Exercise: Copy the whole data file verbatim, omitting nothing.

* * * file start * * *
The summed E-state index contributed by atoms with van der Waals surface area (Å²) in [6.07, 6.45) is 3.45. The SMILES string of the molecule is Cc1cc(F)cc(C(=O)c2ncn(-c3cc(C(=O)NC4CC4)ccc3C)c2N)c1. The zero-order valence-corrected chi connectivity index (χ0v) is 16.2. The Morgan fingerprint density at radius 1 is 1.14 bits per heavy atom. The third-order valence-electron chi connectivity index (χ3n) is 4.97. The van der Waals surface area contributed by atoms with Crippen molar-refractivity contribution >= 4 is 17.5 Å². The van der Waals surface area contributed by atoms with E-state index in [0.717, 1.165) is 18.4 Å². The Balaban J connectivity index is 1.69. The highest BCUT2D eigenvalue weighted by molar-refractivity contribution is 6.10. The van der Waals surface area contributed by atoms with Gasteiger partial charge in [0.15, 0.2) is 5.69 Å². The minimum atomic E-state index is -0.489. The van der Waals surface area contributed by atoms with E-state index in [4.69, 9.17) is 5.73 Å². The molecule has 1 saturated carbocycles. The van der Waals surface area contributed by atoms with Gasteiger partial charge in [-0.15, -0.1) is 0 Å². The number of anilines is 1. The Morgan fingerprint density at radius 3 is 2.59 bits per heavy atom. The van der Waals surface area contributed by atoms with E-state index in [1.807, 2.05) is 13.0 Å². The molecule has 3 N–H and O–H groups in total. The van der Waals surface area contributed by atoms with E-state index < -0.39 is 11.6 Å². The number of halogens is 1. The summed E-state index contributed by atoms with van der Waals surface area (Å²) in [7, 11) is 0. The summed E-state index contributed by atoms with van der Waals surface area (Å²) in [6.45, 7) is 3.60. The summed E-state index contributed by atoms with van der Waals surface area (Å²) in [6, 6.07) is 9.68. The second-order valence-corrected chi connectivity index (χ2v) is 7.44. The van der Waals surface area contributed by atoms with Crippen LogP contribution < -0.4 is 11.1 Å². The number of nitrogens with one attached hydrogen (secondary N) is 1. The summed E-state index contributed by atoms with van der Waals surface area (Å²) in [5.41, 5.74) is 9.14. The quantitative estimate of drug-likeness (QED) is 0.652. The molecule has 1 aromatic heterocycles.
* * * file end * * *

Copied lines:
The summed E-state index contributed by atoms with van der Waals surface area (Å²) in [6.07, 6.45) is 3.45. The SMILES string of the molecule is Cc1cc(F)cc(C(=O)c2ncn(-c3cc(C(=O)NC4CC4)ccc3C)c2N)c1. The zero-order valence-corrected chi connectivity index (χ0v) is 16.2. The Morgan fingerprint density at radius 1 is 1.14 bits per heavy atom. The third-order valence-electron chi connectivity index (χ3n) is 4.97. The van der Waals surface area contributed by atoms with Crippen molar-refractivity contribution >= 4 is 17.5 Å². The van der Waals surface area contributed by atoms with E-state index in [0.717, 1.165) is 18.4 Å². The Balaban J connectivity index is 1.69. The highest BCUT2D eigenvalue weighted by molar-refractivity contribution is 6.10. The van der Waals surface area contributed by atoms with Gasteiger partial charge in [0.15, 0.2) is 5.69 Å². The minimum atomic E-state index is -0.489. The van der Waals surface area contributed by atoms with E-state index in [4.69, 9.17) is 5.73 Å². The molecule has 1 saturated carbocycles. The van der Waals surface area contributed by atoms with Gasteiger partial charge in [-0.15, -0.1) is 0 Å². The number of anilines is 1. The Morgan fingerprint density at radius 3 is 2.59 bits per heavy atom. The van der Waals surface area contributed by atoms with E-state index in [1.807, 2.05) is 13.0 Å². The molecule has 3 N–H and O–H groups in total. The van der Waals surface area contributed by atoms with E-state index < -0.39 is 11.6 Å². The number of halogens is 1. The summed E-state index contributed by atoms with van der Waals surface area (Å²) in [7, 11) is 0. The summed E-state index contributed by atoms with van der Waals surface area (Å²) in [6.45, 7) is 3.60. The summed E-state index contributed by atoms with van der Waals surface area (Å²) in [6, 6.07) is 9.68. The second-order valence-corrected chi connectivity index (χ2v) is 7.44. The van der Waals surface area contributed by atoms with Crippen LogP contribution < -0.4 is 11.1 Å². The number of nitrogens with one attached hydrogen (secondary N) is 1. The summed E-state index contributed by atoms with van der Waals surface area (Å²) in [5.41, 5.74) is 9.14. The quantitative estimate of drug-likeness (QED) is 0.652. The molecule has 1 aromatic heterocycles.